For someone claiming to be an expert on international conflict resolution, I haven’t found any evidence yet that the leadership style of Annamie Paul is about dialogue and resolution of conflicting views. All I have seen so far is confusing representations of party policy, and a lot of silence in response to member concerns.

Annamie Paul is a very capable person and from what I understand was looking around for a political opportunity before joining the party.

Prior to her leadership, Annamie Paul acted as foreign affairs critic for the Green Party of Canada so her experience with the party was known. Her stance on the racist coup by a far-right political party in Bolivia against the first indigenous leader of that country was very concerning to members who are involved in international social justice. I never really understood that stance. It turned out to be on the wrong side of history but didn’t seem to hinder her support from the party leadership at the time. I never could wrap my head around that.

There are unresolved internal politics of the party, namely those between eco-capitalists and eco-socialists. I think a lot of where we are right now is due to this unresolved issue.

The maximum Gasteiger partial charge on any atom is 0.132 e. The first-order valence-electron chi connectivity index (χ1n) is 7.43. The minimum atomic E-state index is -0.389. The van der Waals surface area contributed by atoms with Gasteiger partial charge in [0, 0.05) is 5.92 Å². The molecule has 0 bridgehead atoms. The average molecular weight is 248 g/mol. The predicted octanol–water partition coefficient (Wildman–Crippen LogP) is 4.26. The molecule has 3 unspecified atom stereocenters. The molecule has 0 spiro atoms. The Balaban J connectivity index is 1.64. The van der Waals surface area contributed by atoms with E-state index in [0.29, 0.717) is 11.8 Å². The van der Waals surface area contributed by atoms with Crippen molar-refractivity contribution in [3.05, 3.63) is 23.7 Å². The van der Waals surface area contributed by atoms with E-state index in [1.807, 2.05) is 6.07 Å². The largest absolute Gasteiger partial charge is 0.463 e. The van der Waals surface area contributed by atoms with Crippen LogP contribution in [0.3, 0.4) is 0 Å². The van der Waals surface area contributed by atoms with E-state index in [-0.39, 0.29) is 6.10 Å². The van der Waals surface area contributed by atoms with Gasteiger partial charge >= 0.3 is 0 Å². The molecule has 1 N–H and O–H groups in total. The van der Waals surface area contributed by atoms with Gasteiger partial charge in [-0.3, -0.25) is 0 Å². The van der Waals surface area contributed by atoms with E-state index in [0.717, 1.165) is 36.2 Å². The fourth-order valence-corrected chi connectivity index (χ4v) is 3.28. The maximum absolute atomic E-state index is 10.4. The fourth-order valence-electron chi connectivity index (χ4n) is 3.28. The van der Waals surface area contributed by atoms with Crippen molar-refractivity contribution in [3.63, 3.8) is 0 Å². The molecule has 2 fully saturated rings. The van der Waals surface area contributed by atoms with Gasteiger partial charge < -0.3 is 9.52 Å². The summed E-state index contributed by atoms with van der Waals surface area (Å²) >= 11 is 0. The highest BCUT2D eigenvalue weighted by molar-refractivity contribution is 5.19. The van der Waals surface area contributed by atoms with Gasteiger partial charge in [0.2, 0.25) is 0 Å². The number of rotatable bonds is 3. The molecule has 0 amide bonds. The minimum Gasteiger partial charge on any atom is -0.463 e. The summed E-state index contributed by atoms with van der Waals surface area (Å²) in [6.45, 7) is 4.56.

The current crisis revolves around the leader’s misrepresentation of the membership-developed policy regarding Israel and Palestine in her two official statements, made while the eviction of Palestinians from East Jerusalem and the bombing of Gaza was being carried out by the state of Israel. Subsequent to these inadequate statements, the Green Party Caucus members issued their own statements in clear support of the Palestinians. A senior advisor to the leader, Noah Zatzman, made public his view that these two MPs were antisemitic and should be replaced. Following these attacks and unsubstantiated smears, there was nothing but silence from Annamie Paul to repudiate these statements from her senior advisor. The silence speaks volumes. It is my opinion that the real problem of antisemitism and racism is being weaponized to suppress democratic action within the party.

In a party where members have been connecting the dots between the environmental crisis, the social crisis, and the economic system that we’re all caught up in, the internal political conflict appears to be handled in a top down manner, where the party leader has disproportionate decision-making powers over the much more numerous membership. It looks like we’ve acted in a way similar to a corporate board of managers rather than a grassroots party.

The good news is that we’re a party with a good constitution that includes the six core values of the Global Greens. These values are social values, and in my opinion can guide us through building a more resilient and democratic party.

Scott McFadden


Scott McFadden

Scott McFadden is a contributor to Global Green News.

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